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Clinical Trial Summary

Aphasia is one of the most common and disabling disorders following stroke, in many cases resolving in long-term deficits. There is evidence that intensive aphasia therapy is effective for language recovery, even in the chronic phase post-stroke. However, as many patients are left with residual language disorders and intensive aphasia rehabilitation is difficult to achieve, the investigators are exploring tablet-based therapies to further facilitate language recovery in a cost-effective manner.


Clinical Trial Description

This study will investigate the clinical effects of intensive tablet-based aphasia therapy as an add-on to conventional aphasia therapy (= high intensive) compared to conventional aphasia therapy (either alone, or in combination with recreational tablet use (= low intensive) in patients with aphasia following stroke, as measured by specific linguistic tests, within task improvements, functional communication and quality of life.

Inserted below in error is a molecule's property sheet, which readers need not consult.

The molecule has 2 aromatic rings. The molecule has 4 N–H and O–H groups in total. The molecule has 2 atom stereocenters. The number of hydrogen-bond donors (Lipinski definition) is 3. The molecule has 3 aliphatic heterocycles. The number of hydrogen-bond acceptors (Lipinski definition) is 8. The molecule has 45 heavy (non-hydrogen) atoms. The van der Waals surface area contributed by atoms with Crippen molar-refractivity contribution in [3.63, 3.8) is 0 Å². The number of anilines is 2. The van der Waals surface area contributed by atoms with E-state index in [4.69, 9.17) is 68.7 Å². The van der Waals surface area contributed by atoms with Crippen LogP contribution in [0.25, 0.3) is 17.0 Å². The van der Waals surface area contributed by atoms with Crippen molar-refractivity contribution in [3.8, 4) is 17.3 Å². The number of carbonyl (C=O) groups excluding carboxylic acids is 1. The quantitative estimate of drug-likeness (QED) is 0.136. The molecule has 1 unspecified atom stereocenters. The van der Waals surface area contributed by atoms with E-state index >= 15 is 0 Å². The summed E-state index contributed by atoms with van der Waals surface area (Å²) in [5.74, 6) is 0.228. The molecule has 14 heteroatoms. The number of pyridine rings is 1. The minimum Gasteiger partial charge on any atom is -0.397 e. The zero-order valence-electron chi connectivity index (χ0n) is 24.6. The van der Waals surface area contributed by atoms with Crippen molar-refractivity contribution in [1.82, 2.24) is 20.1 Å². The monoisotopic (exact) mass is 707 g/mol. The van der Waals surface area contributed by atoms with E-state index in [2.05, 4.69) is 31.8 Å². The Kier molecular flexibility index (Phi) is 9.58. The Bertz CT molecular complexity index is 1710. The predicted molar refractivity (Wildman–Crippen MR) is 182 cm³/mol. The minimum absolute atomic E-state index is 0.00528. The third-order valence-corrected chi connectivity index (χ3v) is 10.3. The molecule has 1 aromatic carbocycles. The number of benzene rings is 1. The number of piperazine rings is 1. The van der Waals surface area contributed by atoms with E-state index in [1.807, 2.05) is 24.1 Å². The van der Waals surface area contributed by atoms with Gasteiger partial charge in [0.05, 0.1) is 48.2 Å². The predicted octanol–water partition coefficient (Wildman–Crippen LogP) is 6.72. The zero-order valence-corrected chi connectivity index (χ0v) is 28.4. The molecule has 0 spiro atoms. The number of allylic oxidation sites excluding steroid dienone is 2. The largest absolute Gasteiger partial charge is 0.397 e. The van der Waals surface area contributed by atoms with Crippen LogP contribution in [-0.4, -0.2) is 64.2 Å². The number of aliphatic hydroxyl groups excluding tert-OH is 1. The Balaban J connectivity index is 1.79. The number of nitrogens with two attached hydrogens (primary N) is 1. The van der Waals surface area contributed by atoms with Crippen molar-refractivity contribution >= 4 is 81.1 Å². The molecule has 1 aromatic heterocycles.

Furthermore, the investigators want to learn more about the recovery of specific underlying language processes via event-related potentials (ERPs). At last, the investigators aim to explore whether patients with aphasia are satisfied with a tablet-based aphasia therapy, whether the app is user-friendly and which barriers the participants might have encountered. ;


Study Design


Related Conditions & MeSH terms


NCT number NCT03622411
Study type Interventional
Source University Hospital, Ghent
Contact Elien De Cock
Phone +32(0)478213784
Email evedcock.decock@ugent.be
Status Recruiting
Phase N/A
Start date September 7, 2018
Completion date September 1, 2021

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